It seems to me that there is an obvious way to sort out the lazy from the motivated, which would be to make sure that there are enough jobs for everyone. It sickens me to work 50+ hours a week while unemployed people watch Oprah. It seems to me that if they are going to collect government benefits, then they should be working. There is plenty of work that needs to be done in this country that would benefit our people and our economy. Our roads, bridges and other infrastructure has been neglected. We could also use more teachers and teachers aides. There are also lots of fairly high quality jobs that are going unfilled because there are not enough Americans with the training to fill them. This is where government needs to come in and spend money for the long term benefit of everyone, while putting a lot of people back to work. Also, there are a lot of jobs filled by illegal immigrants that could be filled by citizens if we had better mechanisms for requiring genuine slackers to take such jobs, and to this end, a more decent minimum wage would also help.

    To me, the irony of this debate is that we taxpayers are going to pay for our less fortunate citizens one way or another. We can cut their Medicare and their Medicaid but that won't keep them out of the emergency rooms. We can give their kids crappy educations, but then we get to pay $35,000+ per year per prisoner to keep them in prison later. And we can starve them, but what's it going to feel like and look like around the world when the United States is allowing people to starve.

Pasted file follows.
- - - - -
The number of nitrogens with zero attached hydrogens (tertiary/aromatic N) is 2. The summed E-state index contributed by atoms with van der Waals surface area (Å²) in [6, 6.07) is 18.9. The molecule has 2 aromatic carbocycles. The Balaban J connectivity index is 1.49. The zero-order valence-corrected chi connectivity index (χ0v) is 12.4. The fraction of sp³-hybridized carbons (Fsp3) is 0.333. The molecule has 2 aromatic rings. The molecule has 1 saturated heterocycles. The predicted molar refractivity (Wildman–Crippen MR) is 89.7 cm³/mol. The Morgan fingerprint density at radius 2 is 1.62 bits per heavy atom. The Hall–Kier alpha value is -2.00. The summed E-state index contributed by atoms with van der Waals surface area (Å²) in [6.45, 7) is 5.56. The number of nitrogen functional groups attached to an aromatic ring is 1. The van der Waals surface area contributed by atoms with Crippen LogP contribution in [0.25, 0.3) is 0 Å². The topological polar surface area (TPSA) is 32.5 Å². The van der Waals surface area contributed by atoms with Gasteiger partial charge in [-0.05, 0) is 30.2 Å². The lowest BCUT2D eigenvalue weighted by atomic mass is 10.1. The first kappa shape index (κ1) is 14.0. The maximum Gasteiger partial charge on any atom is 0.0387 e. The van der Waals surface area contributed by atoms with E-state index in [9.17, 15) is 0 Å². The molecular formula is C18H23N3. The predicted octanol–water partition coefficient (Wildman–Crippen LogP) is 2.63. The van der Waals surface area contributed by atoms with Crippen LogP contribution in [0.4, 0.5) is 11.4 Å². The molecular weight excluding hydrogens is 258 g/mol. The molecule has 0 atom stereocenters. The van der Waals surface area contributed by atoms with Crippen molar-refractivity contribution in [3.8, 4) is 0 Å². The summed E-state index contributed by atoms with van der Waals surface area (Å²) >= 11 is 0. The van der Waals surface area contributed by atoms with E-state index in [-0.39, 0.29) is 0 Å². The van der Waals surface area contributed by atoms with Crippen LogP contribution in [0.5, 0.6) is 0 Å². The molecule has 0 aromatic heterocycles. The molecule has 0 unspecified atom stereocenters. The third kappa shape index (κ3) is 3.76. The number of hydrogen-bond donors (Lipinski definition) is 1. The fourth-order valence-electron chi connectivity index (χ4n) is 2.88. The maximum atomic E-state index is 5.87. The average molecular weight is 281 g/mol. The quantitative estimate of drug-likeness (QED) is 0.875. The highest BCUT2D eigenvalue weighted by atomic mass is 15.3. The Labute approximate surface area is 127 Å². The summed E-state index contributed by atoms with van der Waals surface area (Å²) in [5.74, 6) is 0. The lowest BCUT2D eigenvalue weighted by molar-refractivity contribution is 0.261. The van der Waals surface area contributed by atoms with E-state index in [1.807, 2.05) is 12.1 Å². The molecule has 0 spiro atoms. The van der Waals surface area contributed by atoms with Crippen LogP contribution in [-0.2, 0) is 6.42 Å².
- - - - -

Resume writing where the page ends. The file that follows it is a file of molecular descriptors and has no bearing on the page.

I would like to try to weed out the slackers, by offering them jobs and cutting their benefits if they don't at least try to work, but I would also like to do a lot more than we do now in training and employing the non-slackers. Basically, I would like EVERYONE to work at least 30 hours per week, except people who are disabled from doing so. And I think that with the right policies, we could find jobs for the vast majority of people who are now unemployed.

    I think that the best solution might come if we can put aside party and philosophy and try to find ways to spend our tax dollars more wisely. It's no secret that governments at all levels waste many billions of dollars per year, and that there are programs that overlap and that are inefficient. It's also no secret that tax rates for high earners are very low compared with historical rates and that the top 1% has been thriving. If only the liberals could put social programs on the table and the conservatives could put tax rates (and the defense budget) on the table, then I think that we could still get out of this mess. On the other hand, our system seems to broken to allow for compromise, and the special interests are calling most of the shots, no matter who we elect. And with Citizen's United, this will likely get worse before finally there is a backlash and we clamp down on the corruption that comes from politicians doing things that they know are wrong in order to get money to get re-elected.

    Canada, anyone?

    P.S. - can we at least all agree that the billions spent on the drug war and on imprisoning users is a total waste?